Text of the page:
There are a few important things to say about this regulator, however. First of all, it has a flying architecture. Rather than being supported by an upper bridge, the cage is held exclusively from the backside, enabling an even better view of the inner workings – so you can see the balance, pallet lever and escape wheel inside the rotating cage. Second, this tourbillon is a modern expression of the complication. Running at a fast frequency of 4Hz (traditionally, tourbillons run at 3Hz), it is equipped with silicon parts – for the pallet lever and escape wheel – which have been coated with Diamond Shell technology. This diamond coating reduces friction, avoids the need for lubrication and helps improve the flow of energy in the movement.
This 56-part tourbillon is also equipped with a stop-seconds mechanism, a rare feature on such watches. As we showed in this technical article, stopping a tourbillon isn’t that simple. Presented in 2017, the IWC hacking Tourbillon uses two levers to grip the balance wheel’s rim like a set of pliers. Each lever has its own spring, and if one hits the pillar, the other stops the balance. Behind this tourbillon is a brand new movement, the Calibre 81905, developed especially for this Portugieser Hand-Wound Tourbillon. Relatively large and thus nicely filling the caseback, it boasts a comfortable 84-hour power reserve. The back is decorated with Geneva stripes and polished bevels.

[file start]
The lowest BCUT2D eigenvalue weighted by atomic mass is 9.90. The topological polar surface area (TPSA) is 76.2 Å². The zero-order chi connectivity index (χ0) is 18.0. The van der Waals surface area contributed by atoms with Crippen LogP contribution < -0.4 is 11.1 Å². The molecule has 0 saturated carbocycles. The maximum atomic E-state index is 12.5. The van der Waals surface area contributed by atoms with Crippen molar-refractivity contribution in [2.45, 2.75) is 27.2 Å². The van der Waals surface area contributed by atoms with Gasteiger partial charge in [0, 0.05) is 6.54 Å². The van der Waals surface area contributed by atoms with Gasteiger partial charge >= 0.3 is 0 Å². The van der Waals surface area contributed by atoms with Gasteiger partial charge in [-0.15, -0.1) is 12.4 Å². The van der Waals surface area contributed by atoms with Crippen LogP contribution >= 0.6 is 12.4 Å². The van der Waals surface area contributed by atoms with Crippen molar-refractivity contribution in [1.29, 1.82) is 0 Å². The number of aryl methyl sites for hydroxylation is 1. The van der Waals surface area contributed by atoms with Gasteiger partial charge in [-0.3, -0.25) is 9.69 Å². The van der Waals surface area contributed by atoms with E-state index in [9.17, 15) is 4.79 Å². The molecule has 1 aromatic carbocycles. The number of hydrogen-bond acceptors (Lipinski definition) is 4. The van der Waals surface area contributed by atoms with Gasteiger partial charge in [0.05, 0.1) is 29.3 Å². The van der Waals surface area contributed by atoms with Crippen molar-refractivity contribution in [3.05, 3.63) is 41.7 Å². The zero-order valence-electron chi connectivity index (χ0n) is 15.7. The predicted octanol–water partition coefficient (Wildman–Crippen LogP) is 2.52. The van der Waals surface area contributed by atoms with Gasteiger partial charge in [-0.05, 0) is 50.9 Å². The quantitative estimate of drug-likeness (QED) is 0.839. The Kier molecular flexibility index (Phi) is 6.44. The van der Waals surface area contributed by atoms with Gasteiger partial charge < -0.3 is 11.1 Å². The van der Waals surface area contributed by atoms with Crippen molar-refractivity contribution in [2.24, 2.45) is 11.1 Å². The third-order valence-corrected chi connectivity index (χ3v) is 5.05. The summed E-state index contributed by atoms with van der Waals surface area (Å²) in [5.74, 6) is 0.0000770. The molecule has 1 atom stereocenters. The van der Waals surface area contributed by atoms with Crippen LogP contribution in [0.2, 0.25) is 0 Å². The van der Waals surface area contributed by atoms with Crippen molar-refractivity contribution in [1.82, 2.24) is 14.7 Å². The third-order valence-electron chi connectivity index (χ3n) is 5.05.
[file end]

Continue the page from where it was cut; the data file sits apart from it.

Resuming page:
The Portugieser Hand-Wound Tourbillon is worn on a black Santoni alligator strap, closed by an 18k 5N red gold folding clasp. On the wrist, the watch is certainly not small but short and curved lugs help with comfort. Note that the strap is compliant with CITES (Convention on International Trade in Endangered Species).
Availability & Price
The IWC Portugieser Hand-Wound Tourbillon IW545801 is released as part of the permanent collection and is available now from IWC boutiques, authorised retail partners or online from the brand’s website. It is priced at CHF 65,000, which is by no means accessible but still is about 30k less than other tourbillon models. Curious to see if IWC will release a stainless steel version of this watch, with a silver-plated dial and blue accents. That would make a nice addition to the collection.
For more details and orders, please visit iwc.com.